El Niño/Southern Oscillation (ENSO) Definitions

Anomalies: Variations from an average or other statistical reference value.

Bimodal: Having two peaks (or modes).

Buoyant: As the air is heated it expands, becoming less dense than the air above it.

Convection: The transfer of energy by moving the heated molecule from one place to another – also the rising of heated air which forms cumuliform clouds and results in precipitation.

El Niño: Literally, El Niño translates to "The Boy Child" and is a reference to Jesus as a baby.

Holocene: The current geological epoch, beginning about 10,000 years before the present.

Infrared: Wavelength of radiation longer than visible light and associated with the "heat" given off by a body.

Moche: A pre-Colombian civilization in northern Peru that existed from about 100 to 800 A.D.

Paleoclimate Proxy Data: Climate information from before the invention of atmospheric monitoring instruments. This information is derived from known chemical and bioliogical indicators in layers of glacial ice, corals, sea floor sediments, tree rings, etc.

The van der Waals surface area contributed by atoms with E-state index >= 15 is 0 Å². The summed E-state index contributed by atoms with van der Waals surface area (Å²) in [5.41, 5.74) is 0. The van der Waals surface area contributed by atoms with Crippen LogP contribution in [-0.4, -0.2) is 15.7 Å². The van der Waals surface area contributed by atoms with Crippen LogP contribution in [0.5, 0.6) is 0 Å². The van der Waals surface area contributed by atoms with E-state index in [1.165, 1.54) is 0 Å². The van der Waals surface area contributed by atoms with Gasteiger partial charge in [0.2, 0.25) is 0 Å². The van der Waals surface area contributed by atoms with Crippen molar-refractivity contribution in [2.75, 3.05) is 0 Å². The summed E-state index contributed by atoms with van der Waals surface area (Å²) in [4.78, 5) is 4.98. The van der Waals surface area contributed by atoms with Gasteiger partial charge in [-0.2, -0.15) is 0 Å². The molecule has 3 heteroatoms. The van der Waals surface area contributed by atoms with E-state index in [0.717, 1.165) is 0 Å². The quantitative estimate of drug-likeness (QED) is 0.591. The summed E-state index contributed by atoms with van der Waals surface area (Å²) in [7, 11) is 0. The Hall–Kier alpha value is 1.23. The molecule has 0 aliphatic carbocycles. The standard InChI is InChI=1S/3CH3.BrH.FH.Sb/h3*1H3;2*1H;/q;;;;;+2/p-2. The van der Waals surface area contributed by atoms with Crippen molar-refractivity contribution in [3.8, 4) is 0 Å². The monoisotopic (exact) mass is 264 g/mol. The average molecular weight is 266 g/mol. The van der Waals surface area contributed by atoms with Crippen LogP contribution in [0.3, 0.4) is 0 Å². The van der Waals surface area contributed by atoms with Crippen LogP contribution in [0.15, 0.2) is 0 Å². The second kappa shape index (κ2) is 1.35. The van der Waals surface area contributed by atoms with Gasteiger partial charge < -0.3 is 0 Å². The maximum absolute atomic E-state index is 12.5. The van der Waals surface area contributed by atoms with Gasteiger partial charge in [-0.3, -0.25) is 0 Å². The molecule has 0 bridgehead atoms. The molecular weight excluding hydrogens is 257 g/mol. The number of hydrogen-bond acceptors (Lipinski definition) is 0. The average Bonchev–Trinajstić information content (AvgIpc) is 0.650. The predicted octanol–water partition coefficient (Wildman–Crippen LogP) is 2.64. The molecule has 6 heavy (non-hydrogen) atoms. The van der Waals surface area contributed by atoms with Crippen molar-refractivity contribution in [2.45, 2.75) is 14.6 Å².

pre-Colombian: Referring to South and Central America in the period of time before European influence.

Pressure Gradient: A change in air pressure over a distance. The stronger the gradient, the faster the air will flow from the high pressure to low.

Sea Level Barometric Pressure: The force exerted by the atmosphere at sea level (zero meters elevation) as measured by a barometer.

Standardized: Adjusted so values from samples with different properties (e.g., months) can be compared to each other

Thermal Expansion: Heating an uncontained fluid or gas results in an increase in its volume as it attempts to maintain a constant pressure. In the ocean, since only the surface is unbounded, the expansion increases the sea level.


Thermocline: A zone beneath the ocean surface at which the surface water transitions to deep water, and a marked decrease in water temperature occurs. In both the surface (or mixed) layer and in the deep water, temperature is relatively constant with depth. Within the thermocline, water temperature quickly decreases from surface water temperature to deep water temperature.

Trade Winds: Winds in the tropics generally flow in an east to west direction (easterlies). So called because their consistency facilitated transoceanic sailing and commerce.